Social Positions and Fairness Views on Inequality
We link survey data on Danish people’s perceived income positions and views on inequality within various reference groups to administrative records on their reference groups, income histories, and life events. People are, on average, well aware of the income levels of their reference groups, but lower-ranked respondents in all groups tend to overestimate their own position among others because they believe others’ incomes are lower than is the case, while higher-ranked respondents underestimate their position. People view inequalities within co-workers and education group as most unfair, yet underestimate inequality the most exactly within these groups. Perceived fairness of inequalities is strongly related to current individual position, moves with shocks like unemployment or promotions, and changes when experimentally showing people their actual positions.
This paper is a substantially revised version of a working paper previously circulated under the title “Social Position and Fairness Views.” We thank Beatrice Ferrario, Leonardo D’Amico, Ida Maria Hartmann and Isabel Skak Olufsen for excellent research assistance. We are also grateful for comments by seminar participants in the Deaton workshop on Attitudes Towards Inequality and Redistribution, the Selten Lecture in Bonn, IFN in Stockholm, NHH in Bergen, LSE, UCSD, UC Berkeley, UCLA, the NBER Public Economics Meetings, and Zurich. We thank Ingvild Almås, Asger Andersen, Richard Blundell, Dietmar Fehr, Ernst Fehr, Søren Leth-Petersen, Andreas Peichl, Ricardo Perez-Truglia, Emmanuel Saez, Julien Senn, David Seim, Krishna Srinivasan, Bertil Tungodden, Andrea Weber, Roberto Weber, and Matthew Weinzierl for feedback and suggestions. The activities of CEBI are ﬁnanced by the Danish National Research Foundation grant DNRF134. We are also grateful for ﬁnancial support from the Candys Foundation. The use of the data for this project complies with Danish legislation (persondataforordningen, forordning 2016/679 om persondatabeskyttelse) and has been approved by the Danish Data Protection Agency (File No. 514-0018/2018-2000 at the University of Copenhagen). The project includes a randomized information treatment and was preregistered in the AER RCT Registry (AEARCTR-0003923). The views expressed herein are those of the authors and do not necessarily reflect the views of the National Bureau of Economic Research.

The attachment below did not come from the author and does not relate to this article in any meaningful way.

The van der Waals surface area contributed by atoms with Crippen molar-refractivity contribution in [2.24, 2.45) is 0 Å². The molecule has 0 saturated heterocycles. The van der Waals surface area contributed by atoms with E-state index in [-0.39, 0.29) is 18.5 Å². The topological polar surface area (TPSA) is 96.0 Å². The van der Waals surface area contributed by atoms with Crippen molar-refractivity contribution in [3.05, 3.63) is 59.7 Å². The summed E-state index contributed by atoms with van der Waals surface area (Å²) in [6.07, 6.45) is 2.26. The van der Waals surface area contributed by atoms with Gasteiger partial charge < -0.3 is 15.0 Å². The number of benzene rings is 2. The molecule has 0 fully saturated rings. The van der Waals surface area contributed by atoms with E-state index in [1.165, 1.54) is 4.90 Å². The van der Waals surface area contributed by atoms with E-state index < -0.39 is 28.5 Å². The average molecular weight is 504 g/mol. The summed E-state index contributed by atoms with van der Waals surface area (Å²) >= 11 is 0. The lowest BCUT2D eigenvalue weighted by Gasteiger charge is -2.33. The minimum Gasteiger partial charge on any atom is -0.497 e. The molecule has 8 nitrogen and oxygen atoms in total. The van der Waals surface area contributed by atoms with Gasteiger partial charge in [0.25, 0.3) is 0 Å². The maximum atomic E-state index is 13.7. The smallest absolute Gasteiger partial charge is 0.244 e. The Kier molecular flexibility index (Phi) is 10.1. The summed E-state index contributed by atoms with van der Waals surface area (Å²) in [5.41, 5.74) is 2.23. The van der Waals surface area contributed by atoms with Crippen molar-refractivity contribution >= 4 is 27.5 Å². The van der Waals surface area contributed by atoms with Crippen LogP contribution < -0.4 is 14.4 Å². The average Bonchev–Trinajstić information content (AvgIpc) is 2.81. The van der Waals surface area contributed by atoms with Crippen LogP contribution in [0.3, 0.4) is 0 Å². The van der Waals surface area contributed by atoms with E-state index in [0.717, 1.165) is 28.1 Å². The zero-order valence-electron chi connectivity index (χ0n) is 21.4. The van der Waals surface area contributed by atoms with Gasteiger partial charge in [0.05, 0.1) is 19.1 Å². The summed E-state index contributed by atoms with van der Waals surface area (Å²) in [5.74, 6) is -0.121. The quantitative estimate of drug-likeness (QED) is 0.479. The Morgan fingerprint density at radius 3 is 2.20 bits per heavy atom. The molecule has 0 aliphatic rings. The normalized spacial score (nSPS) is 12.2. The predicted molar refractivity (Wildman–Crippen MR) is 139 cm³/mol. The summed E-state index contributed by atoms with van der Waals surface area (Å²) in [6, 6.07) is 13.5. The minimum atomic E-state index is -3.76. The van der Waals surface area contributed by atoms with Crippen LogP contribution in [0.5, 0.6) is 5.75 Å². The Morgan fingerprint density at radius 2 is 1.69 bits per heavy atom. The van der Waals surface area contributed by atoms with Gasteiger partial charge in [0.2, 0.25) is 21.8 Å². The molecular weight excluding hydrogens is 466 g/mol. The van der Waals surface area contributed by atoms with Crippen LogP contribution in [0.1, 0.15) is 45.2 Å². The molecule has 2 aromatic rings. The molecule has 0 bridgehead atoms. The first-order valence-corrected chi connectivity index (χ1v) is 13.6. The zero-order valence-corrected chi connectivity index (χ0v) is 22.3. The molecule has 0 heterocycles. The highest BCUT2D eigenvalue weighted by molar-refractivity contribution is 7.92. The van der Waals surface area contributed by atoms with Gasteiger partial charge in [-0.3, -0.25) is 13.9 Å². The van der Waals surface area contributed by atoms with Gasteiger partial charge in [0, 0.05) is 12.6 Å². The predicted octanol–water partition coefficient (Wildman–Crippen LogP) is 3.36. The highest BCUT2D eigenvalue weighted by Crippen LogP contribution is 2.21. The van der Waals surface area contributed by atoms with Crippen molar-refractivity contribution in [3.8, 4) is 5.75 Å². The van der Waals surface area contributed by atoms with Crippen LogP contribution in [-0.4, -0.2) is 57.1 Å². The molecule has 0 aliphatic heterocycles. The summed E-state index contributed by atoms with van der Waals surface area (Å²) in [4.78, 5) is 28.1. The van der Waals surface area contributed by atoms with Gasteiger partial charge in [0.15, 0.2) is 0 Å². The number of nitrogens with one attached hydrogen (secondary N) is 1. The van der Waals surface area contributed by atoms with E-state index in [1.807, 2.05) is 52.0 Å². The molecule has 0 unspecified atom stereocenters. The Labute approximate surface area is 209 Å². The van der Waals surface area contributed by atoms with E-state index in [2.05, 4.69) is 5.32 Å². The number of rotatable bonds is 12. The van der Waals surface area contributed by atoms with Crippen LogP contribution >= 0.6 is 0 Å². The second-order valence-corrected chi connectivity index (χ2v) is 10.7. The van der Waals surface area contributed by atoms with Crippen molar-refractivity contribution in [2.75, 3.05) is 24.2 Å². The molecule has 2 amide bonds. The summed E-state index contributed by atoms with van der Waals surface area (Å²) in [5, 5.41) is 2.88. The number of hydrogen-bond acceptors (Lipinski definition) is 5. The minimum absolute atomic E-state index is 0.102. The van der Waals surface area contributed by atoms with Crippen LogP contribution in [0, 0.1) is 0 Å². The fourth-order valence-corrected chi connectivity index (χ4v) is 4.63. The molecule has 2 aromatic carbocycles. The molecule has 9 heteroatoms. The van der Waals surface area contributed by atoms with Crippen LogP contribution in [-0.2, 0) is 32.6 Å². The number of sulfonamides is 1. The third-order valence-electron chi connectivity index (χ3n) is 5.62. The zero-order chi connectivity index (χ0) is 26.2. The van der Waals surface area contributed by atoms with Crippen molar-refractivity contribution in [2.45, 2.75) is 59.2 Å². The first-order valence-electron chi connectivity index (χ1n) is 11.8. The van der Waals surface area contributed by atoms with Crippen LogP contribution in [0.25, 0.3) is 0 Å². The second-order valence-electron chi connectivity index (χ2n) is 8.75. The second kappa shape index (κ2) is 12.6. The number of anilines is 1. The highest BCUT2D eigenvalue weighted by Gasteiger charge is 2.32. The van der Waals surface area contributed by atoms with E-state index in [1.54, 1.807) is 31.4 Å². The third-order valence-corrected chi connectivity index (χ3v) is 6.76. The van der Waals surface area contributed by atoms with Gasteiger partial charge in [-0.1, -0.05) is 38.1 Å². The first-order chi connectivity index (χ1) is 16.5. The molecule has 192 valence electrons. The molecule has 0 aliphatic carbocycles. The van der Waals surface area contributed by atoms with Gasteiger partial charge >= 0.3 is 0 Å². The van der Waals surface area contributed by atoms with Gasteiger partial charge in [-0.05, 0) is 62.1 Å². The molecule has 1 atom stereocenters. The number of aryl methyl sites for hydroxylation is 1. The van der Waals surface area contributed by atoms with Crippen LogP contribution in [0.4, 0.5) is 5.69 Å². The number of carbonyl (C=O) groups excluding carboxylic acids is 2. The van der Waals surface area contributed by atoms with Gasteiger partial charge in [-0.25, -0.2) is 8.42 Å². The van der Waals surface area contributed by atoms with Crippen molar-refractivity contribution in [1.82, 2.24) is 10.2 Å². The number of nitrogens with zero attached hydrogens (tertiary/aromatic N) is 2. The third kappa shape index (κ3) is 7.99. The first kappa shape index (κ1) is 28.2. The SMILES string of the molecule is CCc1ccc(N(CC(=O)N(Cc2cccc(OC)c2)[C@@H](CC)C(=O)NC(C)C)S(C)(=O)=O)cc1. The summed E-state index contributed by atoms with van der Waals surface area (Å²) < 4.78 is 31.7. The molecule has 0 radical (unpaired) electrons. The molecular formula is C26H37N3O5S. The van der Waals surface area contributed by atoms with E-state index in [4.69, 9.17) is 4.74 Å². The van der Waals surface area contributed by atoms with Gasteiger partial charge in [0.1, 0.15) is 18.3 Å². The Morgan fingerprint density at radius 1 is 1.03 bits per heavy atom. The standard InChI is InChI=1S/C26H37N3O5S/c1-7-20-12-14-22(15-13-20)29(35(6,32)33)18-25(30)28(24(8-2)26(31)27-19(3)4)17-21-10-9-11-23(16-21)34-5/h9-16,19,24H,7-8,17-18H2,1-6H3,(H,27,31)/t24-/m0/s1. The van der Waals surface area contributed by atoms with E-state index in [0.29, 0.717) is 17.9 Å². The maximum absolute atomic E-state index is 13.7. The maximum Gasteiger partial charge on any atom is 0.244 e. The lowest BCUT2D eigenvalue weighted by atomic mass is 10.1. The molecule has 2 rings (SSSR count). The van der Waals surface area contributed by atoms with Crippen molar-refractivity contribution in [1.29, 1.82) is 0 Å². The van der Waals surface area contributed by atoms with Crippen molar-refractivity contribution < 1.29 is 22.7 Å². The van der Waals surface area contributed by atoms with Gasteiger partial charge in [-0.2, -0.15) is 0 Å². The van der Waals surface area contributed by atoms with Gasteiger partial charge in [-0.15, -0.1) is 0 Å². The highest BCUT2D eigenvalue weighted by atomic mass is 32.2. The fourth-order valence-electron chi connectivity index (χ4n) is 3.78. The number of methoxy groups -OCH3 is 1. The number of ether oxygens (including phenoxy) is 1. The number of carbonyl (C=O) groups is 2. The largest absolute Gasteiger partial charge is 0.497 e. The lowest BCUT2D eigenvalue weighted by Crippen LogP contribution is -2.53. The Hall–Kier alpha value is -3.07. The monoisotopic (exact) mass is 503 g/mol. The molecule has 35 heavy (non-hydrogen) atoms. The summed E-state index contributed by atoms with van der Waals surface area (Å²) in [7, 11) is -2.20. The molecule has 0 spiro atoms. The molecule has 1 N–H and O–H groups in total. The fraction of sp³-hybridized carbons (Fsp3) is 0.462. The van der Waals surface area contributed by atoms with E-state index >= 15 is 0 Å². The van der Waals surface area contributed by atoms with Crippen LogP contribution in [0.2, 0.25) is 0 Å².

- Survey data from Denmark, a very equal society, show that income inequality among individuals with similar education and in similar...